It's Raining Books Sale

Recently Viewed clear list

Original Essays | September 17, 2014

Merritt Tierce: IMG Has My Husband Read It?

My first novel, Love Me Back, was published on September 16. Writing the book took seven years, and along the way three chapters were published in... Continue »
  1. $16.77 Sale Hardcover add to wish list

    Love Me Back

    Merritt Tierce 9780385538077

Qualifying orders ship free.
New Trade Paper
Ships in 1 to 3 days
Add to Wishlist
available for shipping or prepaid pickup only
Available for In-store Pickup
in 7 to 12 days
Qty Store Section
3 Remote Warehouse Literature- A to Z

More copies of this ISBN

Next (Large Print)


Next (Large Print) Cover



Author Q & A

Have you been tracking the science of genetics for the last 15 years, watching it, seeing what's going on, and building a portfolio?

Actually, you know it's odd, I was very interested in it at the time of Jurassic Park, which now to my astonishment, was 15 years ago. But then I lost track of it a bit, so to return is to have this odd sense of coming into a world where so many things that were fictional 15 years ago are now taking place.

Next challenges the reader's sense of what is happening, what is true and what is invented. How much of what's in the book has already taken place?

It's odd but nearly everything in the book has already happened, or is about to happen. The book does look to the future a bit, particularly with regard to some transgenic animals that become important characters. But for the most part Next is not really speculative fiction at all.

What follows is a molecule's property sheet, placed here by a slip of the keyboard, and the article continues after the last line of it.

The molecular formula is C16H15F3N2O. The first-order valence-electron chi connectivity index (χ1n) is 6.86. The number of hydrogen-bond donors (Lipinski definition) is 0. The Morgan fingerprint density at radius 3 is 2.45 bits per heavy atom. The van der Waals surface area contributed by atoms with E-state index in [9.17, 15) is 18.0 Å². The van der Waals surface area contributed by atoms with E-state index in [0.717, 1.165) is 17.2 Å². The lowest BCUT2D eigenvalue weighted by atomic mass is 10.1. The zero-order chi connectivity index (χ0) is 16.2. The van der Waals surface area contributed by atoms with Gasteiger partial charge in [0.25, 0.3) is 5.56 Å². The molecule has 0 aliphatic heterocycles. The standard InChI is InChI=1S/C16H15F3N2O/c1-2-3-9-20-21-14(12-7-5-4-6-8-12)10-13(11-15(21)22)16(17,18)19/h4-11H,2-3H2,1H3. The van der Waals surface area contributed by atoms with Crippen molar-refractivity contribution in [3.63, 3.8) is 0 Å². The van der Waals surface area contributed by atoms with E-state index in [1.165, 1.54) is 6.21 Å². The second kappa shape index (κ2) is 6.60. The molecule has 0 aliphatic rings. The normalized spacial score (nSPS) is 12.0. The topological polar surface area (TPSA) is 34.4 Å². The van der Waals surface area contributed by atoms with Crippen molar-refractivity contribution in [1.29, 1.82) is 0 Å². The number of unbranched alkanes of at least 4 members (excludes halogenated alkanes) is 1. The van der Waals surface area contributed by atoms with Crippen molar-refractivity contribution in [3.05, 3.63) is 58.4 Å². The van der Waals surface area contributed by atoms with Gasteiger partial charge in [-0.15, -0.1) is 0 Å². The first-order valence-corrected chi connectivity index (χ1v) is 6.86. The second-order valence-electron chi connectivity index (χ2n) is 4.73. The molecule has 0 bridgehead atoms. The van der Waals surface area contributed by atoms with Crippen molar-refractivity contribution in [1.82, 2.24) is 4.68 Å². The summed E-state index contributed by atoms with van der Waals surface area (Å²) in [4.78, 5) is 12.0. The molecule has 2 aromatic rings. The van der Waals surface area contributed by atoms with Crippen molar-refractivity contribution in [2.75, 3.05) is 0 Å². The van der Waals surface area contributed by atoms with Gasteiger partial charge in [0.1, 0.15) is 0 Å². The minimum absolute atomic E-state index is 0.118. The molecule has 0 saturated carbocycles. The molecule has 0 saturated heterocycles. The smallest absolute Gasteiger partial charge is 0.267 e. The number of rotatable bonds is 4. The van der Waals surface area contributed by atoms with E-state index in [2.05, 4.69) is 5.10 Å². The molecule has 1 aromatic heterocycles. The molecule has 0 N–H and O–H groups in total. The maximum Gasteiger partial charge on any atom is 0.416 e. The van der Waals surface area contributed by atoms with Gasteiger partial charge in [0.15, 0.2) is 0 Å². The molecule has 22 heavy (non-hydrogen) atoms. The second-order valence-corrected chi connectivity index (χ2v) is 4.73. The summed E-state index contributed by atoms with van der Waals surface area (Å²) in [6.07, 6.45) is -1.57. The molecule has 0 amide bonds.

In the past you've said that you usually do research to answer a question of your own that interests you. What was the origin of Next?

This novel began when I attended a genetics conference at the Salk Institute in La Jolla. I learned just how fast the field was progressing, and how inappropriate certain legal positions were. The field obviously needed some broader attention from the public.

In terms of the novel, the question I asked was: what's the current view of how the genome operates — how you get from genotype to phenotype? Because such ideas have changed hugely in the last decades. Of course, this question is ultimately the old nature/nurture issue, and so it is politically charged. How much of our behavior is ruled by genes, and how much by upbringing and experience? I ultimately concluded I couldn't really address this question in the book, because it is so complex. But I arrived at answers for myself that surprised and satisfied me.

My answer is that genes are an integral part of our adaptive apparatus as organisms in an environment. So we find both heightened importance for nature and also for nurture. But the whole interaction is far more complicated than people thought fifty years ago. And it continues to change.

How do you stay informed about current and cutting-edge science? How much do you read? Are you actively involved in the scientific community?

There is no secret. I just read a lot. I don't talk to a lot of scientists. It's faster to read than talk.

In 2005, you appeared before the United States Senate's Committee on Environment and Public Works to discuss the politicization of scientific research. What was your message? Why is this such a big problem and what is the solution?